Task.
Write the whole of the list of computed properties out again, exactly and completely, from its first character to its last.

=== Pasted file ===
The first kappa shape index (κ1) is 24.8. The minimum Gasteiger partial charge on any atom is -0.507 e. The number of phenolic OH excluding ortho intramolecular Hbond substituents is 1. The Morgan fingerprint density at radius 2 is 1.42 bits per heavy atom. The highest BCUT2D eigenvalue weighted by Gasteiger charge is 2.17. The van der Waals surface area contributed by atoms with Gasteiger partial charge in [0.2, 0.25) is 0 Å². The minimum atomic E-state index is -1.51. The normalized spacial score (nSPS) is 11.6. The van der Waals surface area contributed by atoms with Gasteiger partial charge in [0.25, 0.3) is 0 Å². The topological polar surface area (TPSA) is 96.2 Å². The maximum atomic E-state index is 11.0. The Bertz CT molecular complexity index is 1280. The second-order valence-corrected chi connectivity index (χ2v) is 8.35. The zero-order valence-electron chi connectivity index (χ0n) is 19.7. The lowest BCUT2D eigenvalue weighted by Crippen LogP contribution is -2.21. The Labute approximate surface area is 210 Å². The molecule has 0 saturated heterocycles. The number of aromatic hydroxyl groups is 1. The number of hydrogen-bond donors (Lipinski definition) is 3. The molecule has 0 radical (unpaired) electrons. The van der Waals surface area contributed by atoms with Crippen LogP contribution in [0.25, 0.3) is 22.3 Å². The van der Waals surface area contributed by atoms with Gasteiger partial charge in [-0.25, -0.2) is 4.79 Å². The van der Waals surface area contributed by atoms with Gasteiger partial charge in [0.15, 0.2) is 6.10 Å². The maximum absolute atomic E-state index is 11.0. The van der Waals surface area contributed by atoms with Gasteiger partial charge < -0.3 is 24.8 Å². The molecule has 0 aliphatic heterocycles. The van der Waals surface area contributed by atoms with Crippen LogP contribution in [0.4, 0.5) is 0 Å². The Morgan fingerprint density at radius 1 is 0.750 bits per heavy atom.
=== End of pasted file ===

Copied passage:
The first kappa shape index (κ1) is 24.8. The minimum Gasteiger partial charge on any atom is -0.507 e. The number of phenolic OH excluding ortho intramolecular Hbond substituents is 1. The Morgan fingerprint density at radius 2 is 1.42 bits per heavy atom. The highest BCUT2D eigenvalue weighted by Gasteiger charge is 2.17. The van der Waals surface area contributed by atoms with Gasteiger partial charge in [0.2, 0.25) is 0 Å². The minimum atomic E-state index is -1.51. The normalized spacial score (nSPS) is 11.6. The van der Waals surface area contributed by atoms with Gasteiger partial charge in [0.25, 0.3) is 0 Å². The topological polar surface area (TPSA) is 96.2 Å². The maximum atomic E-state index is 11.0. The Bertz CT molecular complexity index is 1280. The second-order valence-corrected chi connectivity index (χ2v) is 8.35. The zero-order valence-electron chi connectivity index (χ0n) is 19.7. The lowest BCUT2D eigenvalue weighted by Crippen LogP contribution is -2.21. The Labute approximate surface area is 210 Å². The molecule has 0 saturated heterocycles. The number of aromatic hydroxyl groups is 1. The number of hydrogen-bond donors (Lipinski definition) is 3. The molecule has 0 radical (unpaired) electrons. The van der Waals surface area contributed by atoms with Crippen LogP contribution in [0.25, 0.3) is 22.3 Å². The van der Waals surface area contributed by atoms with Gasteiger partial charge in [-0.25, -0.2) is 4.79 Å². The van der Waals surface area contributed by atoms with Gasteiger partial charge in [0.15, 0.2) is 6.10 Å². The maximum absolute atomic E-state index is 11.0. The van der Waals surface area contributed by atoms with Gasteiger partial charge < -0.3 is 24.8 Å². The molecule has 0 aliphatic heterocycles. The van der Waals surface area contributed by atoms with Crippen LogP contribution in [0.4, 0.5) is 0 Å². The Morgan fingerprint density at radius 1 is 0.750 bits per heavy atom.